So I here present you that list: the Top 25 boys’ and girls’ names for 2012, in both original SSA and “recalculated” combined-spelling format.

Boys’ names: 

Rank Official SSA list Combined spellings list (most popular spelling first)
1 Jacob Aiden/Ayden/Aidan/Aden/Aydan/Aydin/Aidyn/Aaden
2 Mason Jackson/Jaxon/Jaxson/Jaxen
3 Ethan Jayden/Jaden/Jaiden/Jaydon/Jadon/Jaeden/Jaidyn
4 Noah Jacob/Jakob/Jaycob
5 William Mason/Mayson/Masen/Maison (which, as a French-speaker, I know is not “supposed” to sound like Mason, but I suspect often does)
6 Liam Ethan
7 Jayden Noah
8 Michael William
9 Alexander Liam
10 Aiden Michael/Micheal
11 Daniel Kayden/Kaden/Caden/Kaiden/Cayden/Caiden/Kaeden (the biggest jumper; Kayden’s “official” rank on its own is #99)
12 Matthew Alexander/Alexzander
13 Elijah Matthew/Mathew
14 James Elijah/Alijah
15 Anthony Daniel
16 Benjamin James
17 Joshua Anthony
18 Andrew Caleb/Kaleb
19 David Benjamin
20 Joseph Christopher/Kristopher/Cristopher
21 Logan Joshua
22 Jackson Andrew
23 Christopher David
24 Gabriel Joseph
25 Samuel Logan


Girls’ names: 

Rank Official SSA list Combined spellings list (most popular spelling first)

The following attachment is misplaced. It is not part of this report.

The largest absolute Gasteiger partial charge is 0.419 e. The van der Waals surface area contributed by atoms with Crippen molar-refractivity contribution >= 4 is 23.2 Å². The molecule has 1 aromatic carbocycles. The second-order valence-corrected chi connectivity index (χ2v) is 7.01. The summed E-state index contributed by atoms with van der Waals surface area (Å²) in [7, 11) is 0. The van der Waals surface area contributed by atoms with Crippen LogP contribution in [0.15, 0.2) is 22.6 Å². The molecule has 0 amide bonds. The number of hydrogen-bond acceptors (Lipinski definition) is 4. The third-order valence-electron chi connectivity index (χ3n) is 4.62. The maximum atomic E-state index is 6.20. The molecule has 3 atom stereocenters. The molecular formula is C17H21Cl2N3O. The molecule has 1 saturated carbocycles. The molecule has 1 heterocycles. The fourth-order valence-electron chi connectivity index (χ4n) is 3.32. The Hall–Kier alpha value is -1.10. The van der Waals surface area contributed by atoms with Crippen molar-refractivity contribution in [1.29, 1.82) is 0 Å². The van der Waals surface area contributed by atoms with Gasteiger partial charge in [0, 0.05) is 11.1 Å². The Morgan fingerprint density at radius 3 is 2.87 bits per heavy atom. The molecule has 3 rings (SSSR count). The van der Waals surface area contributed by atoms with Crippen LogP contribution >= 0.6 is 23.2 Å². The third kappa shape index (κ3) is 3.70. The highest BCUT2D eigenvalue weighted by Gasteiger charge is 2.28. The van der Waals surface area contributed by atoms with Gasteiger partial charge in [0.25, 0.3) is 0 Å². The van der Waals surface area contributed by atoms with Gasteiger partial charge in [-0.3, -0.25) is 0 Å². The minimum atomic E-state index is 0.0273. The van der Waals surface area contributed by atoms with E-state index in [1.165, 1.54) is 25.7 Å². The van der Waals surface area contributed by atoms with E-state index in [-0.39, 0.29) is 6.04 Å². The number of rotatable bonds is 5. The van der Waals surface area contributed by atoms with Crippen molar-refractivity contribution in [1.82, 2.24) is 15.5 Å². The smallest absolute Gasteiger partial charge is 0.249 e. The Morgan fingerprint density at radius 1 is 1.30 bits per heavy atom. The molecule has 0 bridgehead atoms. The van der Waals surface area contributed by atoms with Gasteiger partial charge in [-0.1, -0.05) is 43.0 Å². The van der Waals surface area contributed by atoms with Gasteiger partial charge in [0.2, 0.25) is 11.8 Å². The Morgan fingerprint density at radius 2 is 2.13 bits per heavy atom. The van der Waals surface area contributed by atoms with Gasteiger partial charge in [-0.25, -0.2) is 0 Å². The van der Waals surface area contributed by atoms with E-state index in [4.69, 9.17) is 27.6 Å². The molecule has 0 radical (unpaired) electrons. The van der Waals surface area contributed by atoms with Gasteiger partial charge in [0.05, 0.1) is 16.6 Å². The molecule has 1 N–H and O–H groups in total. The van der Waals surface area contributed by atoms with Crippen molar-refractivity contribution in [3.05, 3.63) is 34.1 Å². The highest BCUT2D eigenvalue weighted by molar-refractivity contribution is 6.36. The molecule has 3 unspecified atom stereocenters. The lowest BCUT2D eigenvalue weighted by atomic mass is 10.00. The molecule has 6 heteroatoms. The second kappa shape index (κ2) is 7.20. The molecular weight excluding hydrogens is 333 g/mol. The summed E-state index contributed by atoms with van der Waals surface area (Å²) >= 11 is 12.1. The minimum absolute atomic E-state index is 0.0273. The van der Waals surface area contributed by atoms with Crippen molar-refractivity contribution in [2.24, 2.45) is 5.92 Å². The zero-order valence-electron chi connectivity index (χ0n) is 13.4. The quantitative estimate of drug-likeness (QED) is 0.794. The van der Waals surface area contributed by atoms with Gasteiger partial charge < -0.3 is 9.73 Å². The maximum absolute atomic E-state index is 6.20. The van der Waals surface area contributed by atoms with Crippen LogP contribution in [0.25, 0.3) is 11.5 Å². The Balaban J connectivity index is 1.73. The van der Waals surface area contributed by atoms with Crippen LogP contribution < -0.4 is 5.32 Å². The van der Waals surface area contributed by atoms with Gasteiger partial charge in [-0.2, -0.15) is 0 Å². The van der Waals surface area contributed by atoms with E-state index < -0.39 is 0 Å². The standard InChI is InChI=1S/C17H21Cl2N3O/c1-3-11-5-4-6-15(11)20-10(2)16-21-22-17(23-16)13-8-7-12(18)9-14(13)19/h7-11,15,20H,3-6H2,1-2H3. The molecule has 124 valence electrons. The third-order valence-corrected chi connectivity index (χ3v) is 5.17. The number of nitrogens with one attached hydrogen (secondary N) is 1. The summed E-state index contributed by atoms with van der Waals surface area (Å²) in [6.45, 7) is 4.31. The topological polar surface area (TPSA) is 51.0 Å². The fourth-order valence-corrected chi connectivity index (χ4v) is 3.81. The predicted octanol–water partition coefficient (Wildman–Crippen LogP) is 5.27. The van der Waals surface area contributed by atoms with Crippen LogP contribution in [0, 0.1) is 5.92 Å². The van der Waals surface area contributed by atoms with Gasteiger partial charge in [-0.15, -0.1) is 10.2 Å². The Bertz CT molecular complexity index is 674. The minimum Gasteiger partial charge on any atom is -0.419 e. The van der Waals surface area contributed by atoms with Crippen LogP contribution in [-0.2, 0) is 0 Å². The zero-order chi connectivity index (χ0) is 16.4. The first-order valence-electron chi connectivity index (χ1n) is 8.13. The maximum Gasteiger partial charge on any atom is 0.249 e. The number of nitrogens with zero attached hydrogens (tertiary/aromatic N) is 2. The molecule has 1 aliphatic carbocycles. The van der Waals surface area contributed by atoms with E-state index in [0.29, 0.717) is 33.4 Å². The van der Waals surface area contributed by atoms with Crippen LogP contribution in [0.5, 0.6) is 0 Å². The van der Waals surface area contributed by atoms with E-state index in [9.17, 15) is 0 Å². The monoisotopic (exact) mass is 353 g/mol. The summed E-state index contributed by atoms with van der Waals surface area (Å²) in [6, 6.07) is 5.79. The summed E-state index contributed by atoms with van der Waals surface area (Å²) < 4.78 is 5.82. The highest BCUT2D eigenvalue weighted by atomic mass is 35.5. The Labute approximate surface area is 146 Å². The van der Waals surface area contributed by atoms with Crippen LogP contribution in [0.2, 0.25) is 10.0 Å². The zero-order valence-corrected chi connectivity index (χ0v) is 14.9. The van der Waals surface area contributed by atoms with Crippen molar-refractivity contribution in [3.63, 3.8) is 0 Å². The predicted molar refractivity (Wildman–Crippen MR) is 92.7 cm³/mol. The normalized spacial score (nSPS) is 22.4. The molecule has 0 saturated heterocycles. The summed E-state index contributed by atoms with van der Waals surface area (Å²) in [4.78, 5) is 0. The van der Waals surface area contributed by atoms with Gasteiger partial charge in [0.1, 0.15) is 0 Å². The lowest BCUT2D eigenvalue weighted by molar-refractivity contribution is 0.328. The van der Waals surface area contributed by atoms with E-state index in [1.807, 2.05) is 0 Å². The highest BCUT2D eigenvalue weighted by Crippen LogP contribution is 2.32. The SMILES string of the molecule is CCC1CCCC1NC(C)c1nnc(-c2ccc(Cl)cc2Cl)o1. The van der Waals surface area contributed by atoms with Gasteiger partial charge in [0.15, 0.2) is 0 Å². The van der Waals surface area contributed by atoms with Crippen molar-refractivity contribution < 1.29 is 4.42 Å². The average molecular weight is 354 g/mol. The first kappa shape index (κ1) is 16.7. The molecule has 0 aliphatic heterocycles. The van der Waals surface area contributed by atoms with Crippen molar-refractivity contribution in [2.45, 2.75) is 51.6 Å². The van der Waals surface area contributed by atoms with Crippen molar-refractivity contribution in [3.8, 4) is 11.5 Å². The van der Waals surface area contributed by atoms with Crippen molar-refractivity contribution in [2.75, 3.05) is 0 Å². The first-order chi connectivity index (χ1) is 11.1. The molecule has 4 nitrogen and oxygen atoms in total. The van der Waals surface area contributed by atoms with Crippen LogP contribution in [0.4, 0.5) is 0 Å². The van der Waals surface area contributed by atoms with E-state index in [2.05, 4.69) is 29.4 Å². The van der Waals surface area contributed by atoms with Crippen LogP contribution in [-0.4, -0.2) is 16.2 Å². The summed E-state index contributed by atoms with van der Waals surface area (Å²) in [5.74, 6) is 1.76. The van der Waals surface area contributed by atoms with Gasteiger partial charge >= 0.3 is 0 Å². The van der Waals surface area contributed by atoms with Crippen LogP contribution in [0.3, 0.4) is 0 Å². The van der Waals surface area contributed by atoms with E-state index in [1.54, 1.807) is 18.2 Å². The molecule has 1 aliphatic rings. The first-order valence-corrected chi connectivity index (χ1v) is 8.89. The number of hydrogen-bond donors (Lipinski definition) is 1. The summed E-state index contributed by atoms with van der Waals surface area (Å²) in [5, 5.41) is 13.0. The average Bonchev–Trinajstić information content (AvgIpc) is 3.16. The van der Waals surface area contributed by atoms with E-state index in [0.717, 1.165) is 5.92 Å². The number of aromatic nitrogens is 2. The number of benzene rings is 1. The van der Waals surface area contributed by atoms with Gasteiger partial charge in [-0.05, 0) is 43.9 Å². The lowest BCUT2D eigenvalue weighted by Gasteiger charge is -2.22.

1 Sophia Sophia/Sofia
2 Emma Isabella/Izabella/Isabela
3 Isabella Emma
4 Olivia Olivia/Alivia/Alyvia
5 Ava Ava/Eva/Avah
6 Emily Emily/Emely/Emilee/Emilie/Emmalee
7 Abigail Zoey/Zoe/Zoie (the second year in a row that a “non-traditional” spelling of this name has beaten out the traditional one)
8 Mia Chloe/Khloe
9 Madison Madison/Maddison/Madisyn/Madyson
10 Elizabeth Aubrey/Aubree/Aubrie/Aubri
11 Chloe Abigail/Abbigail
12 Ella Mia/Miah
13 Avery Hailey/Haley/Haylee/Hayley/Hallie/Halle/Hailee/Haylie/Haleigh/Hayleigh (a slightly problematic category, I know, because some of these are undoubtedly pronounced to rhyme with Allie rather than Kaylee; jumped up from #32 for Hailey on its own)
14 Addison Madelyn/Madeline/Madilyn/Madeleine/Madelynn/Madalyn/Madilynn/Madalynn (jumped up from #67 for Madelyn on its own)
15 Aubrey Lily/Lilly/Lillie
16 Lily Layla/Laila/Leila/Laylah/Lailah/Leyla
17 Natalie Kaylee/Kayleigh/Kailey/Kali/Kaylie/Caylee/Kailee/Kaleigh
18 Sofia Addison/Addyson/Addisyn
19 Charlotte Riley/Rylee/Ryleigh/Rylie
20 Zoey Elizabeth/Elisabeth
21 Grace Natalie/Nataly/Nathalei/Natalee/Nathaly
22 Hannah Aaliyah/Aliyah/Aleah/Aliya/Alia/Aleigha
23 Amelia Avery/Averie/Averi